Longing, we say, because desire is full
of endless distances.”

23 September 2013

 Autumn comes to Middle Earth.
the pack and i follow our noses down new paths
the afternoon sun is strong, but dew beads a spiders web
slung across the low green grass of the path and i know
if i try to capture its jewelry with my camera
the dogs will sense my focus and trample the miraculous installation
in that wild abandon of impulse and curiosity
they seem to exhibit most in these threshold seasons
so i stand close while they snuffle the edge of the wood and whine at my dawdling
while i marvel at having intersected with such a
fleeting, fragile manifestation of the magick inherent
in the natural world.

 red Rosehips, purple Asters, Fir babies and Oaklings
all the glorious flora in a
chromatically harmonious, loosely knitted mass
singing Hosannas to the newborn Fall,
shining in sun and glowing in shadow.

 i have felt bereft of late, and knew the only cure was to realign
remember myself as a welcome member of the woods and hills
my face kissed by the low, strong Sun, the Wind running its fingers through my hair
the energy of the Earth rising up through my bootsoles
my blood full of oxygen and wonder
the pure joy of the Dogs, the flash and cry of a Jay
the smell of pinesap and crushed Juniper,
the Land and the Lake and the Sky
and as an omen find a scrap of Coyote fur, to assure me.

 i am so renewed even the Asters in their profusion are miraculous.
Dogwood with their ghostberries and red coral bronchioles
Virginia Creeper a sudden, marvelous scarlet against the yet unyielding green of Buckthorn and Foxgrape
the Sky above just an illusion of blue, that dims and fades after
dinner into apricot and lavender and the imperceptible procession of 
the Stars
from which ive come to bear witness.

"And if the question were asked: What is more real, the mundane or the sublime? most would hesitate before they gave an answer. On the one side, details: say, the aftermath of a breakfast, dirty chipped plates in the sink, their rims encrusted with egg yolk. Against this, the unnameable: small aching heart with boasts, what can you know? Outside the cage of everything we ever heard or saw, beyond, outside, above, there lies the real, hiding as long as we shall live, there stretch and trail the millions of names of God burning across the eons. When all through this our end will come before we even know the names of us.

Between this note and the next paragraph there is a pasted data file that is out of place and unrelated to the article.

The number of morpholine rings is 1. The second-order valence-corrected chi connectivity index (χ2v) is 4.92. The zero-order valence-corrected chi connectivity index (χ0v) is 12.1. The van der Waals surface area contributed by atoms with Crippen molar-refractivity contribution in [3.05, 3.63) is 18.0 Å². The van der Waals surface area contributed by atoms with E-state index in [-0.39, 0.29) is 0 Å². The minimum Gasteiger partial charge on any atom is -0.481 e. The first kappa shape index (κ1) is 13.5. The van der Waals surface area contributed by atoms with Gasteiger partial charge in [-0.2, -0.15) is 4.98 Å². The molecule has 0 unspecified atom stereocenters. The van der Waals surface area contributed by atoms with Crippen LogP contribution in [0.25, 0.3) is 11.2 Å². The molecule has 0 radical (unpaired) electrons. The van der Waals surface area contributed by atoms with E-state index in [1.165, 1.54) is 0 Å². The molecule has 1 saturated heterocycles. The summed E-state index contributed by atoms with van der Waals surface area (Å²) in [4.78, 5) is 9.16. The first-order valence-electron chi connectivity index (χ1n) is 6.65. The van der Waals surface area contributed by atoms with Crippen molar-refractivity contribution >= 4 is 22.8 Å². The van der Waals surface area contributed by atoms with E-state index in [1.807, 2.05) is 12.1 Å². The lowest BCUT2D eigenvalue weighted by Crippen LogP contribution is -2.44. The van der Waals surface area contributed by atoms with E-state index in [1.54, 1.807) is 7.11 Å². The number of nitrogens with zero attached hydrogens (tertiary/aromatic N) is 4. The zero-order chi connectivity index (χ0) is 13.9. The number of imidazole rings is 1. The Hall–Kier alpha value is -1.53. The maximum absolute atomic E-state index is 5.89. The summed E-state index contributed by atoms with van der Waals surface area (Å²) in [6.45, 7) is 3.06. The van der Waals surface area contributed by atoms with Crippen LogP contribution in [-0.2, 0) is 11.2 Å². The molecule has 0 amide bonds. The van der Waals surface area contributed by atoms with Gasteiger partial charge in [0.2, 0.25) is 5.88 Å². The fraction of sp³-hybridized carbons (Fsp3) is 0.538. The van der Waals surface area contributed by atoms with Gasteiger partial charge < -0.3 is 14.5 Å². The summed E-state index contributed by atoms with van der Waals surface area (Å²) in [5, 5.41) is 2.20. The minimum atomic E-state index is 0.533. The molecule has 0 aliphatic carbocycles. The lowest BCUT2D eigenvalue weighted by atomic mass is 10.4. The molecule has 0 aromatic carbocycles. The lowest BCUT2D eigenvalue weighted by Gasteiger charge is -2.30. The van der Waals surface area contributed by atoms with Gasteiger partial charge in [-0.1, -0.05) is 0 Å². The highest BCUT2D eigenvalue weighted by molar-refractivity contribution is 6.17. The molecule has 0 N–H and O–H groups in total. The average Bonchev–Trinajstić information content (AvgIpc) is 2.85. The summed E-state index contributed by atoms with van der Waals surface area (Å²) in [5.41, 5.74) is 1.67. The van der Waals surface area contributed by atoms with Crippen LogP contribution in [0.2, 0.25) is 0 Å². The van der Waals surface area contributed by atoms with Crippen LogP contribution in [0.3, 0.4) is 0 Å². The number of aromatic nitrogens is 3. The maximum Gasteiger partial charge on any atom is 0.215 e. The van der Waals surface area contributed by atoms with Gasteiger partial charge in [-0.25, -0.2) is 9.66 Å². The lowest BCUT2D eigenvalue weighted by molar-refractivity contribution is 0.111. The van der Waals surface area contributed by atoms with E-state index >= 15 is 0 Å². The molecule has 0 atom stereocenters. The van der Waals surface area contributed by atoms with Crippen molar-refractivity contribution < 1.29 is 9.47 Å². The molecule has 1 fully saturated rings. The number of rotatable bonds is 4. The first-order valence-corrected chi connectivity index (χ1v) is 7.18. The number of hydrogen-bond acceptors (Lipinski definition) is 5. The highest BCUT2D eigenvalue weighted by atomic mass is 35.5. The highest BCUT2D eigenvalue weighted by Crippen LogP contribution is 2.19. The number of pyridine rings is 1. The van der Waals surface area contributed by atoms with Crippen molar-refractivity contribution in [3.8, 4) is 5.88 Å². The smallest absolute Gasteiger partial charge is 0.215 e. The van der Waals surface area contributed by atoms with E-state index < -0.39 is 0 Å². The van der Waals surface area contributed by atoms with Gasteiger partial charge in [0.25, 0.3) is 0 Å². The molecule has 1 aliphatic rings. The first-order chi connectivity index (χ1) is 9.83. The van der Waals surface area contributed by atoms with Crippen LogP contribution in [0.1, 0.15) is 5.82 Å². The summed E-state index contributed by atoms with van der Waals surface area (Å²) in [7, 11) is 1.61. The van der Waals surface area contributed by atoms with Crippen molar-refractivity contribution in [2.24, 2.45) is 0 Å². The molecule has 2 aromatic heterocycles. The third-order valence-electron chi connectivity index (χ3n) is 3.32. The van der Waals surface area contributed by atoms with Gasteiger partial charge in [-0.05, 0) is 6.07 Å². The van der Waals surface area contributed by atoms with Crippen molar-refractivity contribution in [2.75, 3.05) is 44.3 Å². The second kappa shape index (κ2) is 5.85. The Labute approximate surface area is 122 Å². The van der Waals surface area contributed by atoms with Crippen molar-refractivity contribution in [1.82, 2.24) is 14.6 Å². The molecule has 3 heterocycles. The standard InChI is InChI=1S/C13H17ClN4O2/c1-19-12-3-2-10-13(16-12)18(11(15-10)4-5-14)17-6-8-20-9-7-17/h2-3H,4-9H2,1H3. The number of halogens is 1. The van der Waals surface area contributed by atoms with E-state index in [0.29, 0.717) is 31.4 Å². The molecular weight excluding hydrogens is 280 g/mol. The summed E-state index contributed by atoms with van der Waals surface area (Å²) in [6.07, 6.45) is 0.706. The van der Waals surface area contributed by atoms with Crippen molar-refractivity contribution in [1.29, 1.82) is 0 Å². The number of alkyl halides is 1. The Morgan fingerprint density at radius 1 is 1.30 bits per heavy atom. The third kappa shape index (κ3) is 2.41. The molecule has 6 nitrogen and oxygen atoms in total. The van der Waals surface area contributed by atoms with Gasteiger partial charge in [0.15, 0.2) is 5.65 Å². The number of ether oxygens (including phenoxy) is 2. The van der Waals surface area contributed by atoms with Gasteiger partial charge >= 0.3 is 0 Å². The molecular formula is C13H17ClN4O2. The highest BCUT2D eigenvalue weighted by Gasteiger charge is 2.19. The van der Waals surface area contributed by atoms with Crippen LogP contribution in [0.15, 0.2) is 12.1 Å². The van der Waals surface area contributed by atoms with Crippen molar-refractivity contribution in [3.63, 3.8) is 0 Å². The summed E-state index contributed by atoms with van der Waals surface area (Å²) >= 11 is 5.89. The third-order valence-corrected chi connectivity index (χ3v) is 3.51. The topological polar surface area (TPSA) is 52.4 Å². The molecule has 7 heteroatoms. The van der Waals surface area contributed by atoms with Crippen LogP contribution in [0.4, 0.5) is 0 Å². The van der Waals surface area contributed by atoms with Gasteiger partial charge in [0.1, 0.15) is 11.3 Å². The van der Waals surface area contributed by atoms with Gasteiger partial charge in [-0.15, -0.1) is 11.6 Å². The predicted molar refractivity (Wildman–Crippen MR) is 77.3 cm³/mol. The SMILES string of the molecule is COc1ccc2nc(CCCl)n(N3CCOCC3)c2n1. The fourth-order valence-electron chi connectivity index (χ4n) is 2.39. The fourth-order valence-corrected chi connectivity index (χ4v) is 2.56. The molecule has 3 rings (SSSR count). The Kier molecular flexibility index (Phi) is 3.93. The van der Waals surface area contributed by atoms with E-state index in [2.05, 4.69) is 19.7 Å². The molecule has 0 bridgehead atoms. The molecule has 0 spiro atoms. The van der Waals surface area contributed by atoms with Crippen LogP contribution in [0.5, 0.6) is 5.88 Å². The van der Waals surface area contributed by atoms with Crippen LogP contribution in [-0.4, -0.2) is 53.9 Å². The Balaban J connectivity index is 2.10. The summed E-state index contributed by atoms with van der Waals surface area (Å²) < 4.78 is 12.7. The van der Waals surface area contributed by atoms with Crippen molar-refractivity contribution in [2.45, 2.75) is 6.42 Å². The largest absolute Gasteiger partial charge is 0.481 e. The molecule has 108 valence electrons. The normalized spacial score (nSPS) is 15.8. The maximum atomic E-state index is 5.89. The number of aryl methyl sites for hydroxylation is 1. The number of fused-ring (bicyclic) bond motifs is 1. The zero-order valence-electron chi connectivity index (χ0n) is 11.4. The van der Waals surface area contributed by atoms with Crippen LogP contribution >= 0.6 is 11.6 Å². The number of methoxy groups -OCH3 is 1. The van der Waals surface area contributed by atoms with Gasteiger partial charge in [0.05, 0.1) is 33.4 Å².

For many the egg yolk prevails." -L.M.

"Love many things, for therein lies the true strength, and whosoever loves much performs much, and can accomplish much, and what is done in love is done well."

"The perfection of the Absolute where all Becoming stops and pure Being, immutable, timeless, unchanging, hangs forever like a ripe peach upon the bough." -E.A.

"...and the whole incident was incredibly frazzling and angst-rod and filled almost a whole mead notebook and is here recounted in only its barest psycho-skeletal outline." -D.F.W.

"At the top of the mountain, we are all snow leopards." -H.S.T.

"Only when we are no longer afraid do we begin to live." -D.T.
"Cometh a voice: My children, hear; From the crowded street and the close-packed mart I call you back with my message clear, back to my lap and my loving heart. Long have ye left me, journeying on by range and river and grassy plain, to the teeming towns where the rest have gone - come back, come back to my arms again. So shall ye lose the foolish needs that gnaw your souls; and my touch shall serve to heal the fretted nerve. Treading the turf that ye once loved well, instead of the stones of the city's street, ye shall hear nor din nor drunken yell, but the wind that croons in the ripening wheat. I that am old have seen long since ruin of palaces made with hands for the soldier-king and the priest and prince whose cities crumble in desert sands. But still the furrow in many a clime yields softly under the ploughman's feet; still there is seeding and harvest time, and the wind still croons in the ripening wheat. The works of man are but little worth; for a time they stand, for a space endure; but turn once more to your mother - Earth, my gifts are gracious, my works are sure. Instead of the strife and pain I give you peace, with its blessing sweet. Come back, come back to my arms again, for the wind still croons in the ripening wheat."
-John Sandes, The Earth-Mother (excerpt, 1918)